President Barack Obama
U.S. President Barack Obama makes remarks about the situation in Libya in the East Room at the White House in Washington, March 18, 2011. REUTERS

Soon after the launch of the military strike against official Libyan forces, the U.S. also sought to de-Americanize the war by trying to underplay its role in the UN-sanctioned action. But according to a new poll a vast majority of Americans still support military action in Libya to enforce a no-fly zone.

Overall, as many as 60 percent of Americans support military action in Libya, despite political disagreement over President Obama's handling of the Libyan crisis.

However, more than 90 percent of the people surveyed in the Reuters /Ipsos poll said they do not favor sending ground troops to Libya to oust Muammar Gaddafi. The UN declaration on Libya had not authorized a ground attack to force Gaddafi out.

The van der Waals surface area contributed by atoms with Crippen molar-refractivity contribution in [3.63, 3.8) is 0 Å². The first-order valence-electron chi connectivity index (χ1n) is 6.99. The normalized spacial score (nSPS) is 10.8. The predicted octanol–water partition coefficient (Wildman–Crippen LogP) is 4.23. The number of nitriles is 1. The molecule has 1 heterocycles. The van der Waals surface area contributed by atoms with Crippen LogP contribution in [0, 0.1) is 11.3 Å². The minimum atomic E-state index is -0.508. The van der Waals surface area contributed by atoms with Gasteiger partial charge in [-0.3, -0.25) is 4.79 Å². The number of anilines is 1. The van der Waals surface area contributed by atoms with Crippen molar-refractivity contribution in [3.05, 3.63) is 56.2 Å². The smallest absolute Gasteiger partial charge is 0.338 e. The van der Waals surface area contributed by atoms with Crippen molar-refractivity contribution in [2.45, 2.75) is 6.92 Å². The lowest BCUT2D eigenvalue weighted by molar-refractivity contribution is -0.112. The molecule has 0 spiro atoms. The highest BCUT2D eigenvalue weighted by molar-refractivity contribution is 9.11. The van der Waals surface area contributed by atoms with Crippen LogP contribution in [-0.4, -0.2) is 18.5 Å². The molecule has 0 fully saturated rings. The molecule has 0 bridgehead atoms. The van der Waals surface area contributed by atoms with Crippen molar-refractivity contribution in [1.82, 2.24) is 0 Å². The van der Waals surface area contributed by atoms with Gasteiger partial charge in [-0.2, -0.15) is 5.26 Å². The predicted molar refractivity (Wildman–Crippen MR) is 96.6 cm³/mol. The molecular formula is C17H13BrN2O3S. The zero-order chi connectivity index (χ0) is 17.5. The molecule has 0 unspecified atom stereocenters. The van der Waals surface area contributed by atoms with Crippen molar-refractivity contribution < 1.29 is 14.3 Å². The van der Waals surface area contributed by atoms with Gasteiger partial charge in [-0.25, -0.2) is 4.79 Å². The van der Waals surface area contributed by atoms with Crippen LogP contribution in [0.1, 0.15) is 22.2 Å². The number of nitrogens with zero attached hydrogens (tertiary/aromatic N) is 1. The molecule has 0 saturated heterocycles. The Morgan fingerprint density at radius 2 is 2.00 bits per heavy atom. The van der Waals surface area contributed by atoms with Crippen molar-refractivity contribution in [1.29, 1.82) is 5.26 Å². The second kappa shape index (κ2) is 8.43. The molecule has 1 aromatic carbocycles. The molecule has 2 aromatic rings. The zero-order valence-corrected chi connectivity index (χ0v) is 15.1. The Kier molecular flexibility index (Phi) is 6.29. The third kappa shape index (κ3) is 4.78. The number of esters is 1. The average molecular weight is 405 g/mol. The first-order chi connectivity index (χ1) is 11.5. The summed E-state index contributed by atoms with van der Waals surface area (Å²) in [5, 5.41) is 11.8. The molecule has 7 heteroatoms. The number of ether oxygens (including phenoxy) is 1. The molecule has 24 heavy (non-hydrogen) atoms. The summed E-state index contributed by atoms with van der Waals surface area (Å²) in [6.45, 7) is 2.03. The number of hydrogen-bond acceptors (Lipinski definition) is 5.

Earlier, a CNN poll had found that as many as 77 percent of Americans favored the removal of Gaddafi from power. Of those surveyed, 14 percent strongly opposed military action.

President Obama also won plaudits for his handling of the crisis. As many as 48 percent described President Barack Obama's military leadership as U.S. commander in chief as cautious and consultative, according to Reuters.